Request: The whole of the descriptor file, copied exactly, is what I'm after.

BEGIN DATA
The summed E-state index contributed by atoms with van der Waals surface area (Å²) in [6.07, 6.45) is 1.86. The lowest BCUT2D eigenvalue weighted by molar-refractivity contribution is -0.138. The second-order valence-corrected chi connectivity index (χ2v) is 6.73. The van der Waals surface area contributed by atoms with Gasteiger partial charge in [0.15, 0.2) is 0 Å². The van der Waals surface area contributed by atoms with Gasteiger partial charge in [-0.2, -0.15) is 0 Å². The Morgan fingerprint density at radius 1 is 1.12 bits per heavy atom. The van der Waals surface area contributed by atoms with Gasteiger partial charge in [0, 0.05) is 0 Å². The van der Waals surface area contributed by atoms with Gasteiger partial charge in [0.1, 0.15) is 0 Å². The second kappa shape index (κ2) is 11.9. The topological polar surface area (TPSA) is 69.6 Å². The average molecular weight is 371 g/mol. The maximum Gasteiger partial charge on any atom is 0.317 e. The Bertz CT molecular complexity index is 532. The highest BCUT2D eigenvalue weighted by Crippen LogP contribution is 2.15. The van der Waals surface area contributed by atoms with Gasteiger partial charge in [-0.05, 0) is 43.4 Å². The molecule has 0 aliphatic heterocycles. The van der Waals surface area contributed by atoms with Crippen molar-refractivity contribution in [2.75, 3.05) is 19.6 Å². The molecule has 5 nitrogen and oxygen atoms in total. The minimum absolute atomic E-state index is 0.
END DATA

The summed E-state index contributed by atoms with van der Waals surface area (Å²) in [6.07, 6.45) is 1.86. The lowest BCUT2D eigenvalue weighted by molar-refractivity contribution is -0.138. The second-order valence-corrected chi connectivity index (χ2v) is 6.73. The van der Waals surface area contributed by atoms with Gasteiger partial charge in [0.15, 0.2) is 0 Å². The van der Waals surface area contributed by atoms with Gasteiger partial charge in [-0.2, -0.15) is 0 Å². The Morgan fingerprint density at radius 1 is 1.12 bits per heavy atom. The van der Waals surface area contributed by atoms with Gasteiger partial charge in [0, 0.05) is 0 Å². The van der Waals surface area contributed by atoms with Gasteiger partial charge in [0.1, 0.15) is 0 Å². The second kappa shape index (κ2) is 11.9. The topological polar surface area (TPSA) is 69.6 Å². The average molecular weight is 371 g/mol. The maximum Gasteiger partial charge on any atom is 0.317 e. The Bertz CT molecular complexity index is 532. The highest BCUT2D eigenvalue weighted by Crippen LogP contribution is 2.15. The van der Waals surface area contributed by atoms with Gasteiger partial charge in [-0.05, 0) is 43.4 Å². The molecule has 0 aliphatic heterocycles. The van der Waals surface area contributed by atoms with Crippen molar-refractivity contribution in [2.75, 3.05) is 19.6 Å². The molecule has 5 nitrogen and oxygen atoms in total. The minimum absolute atomic E-state index is 0.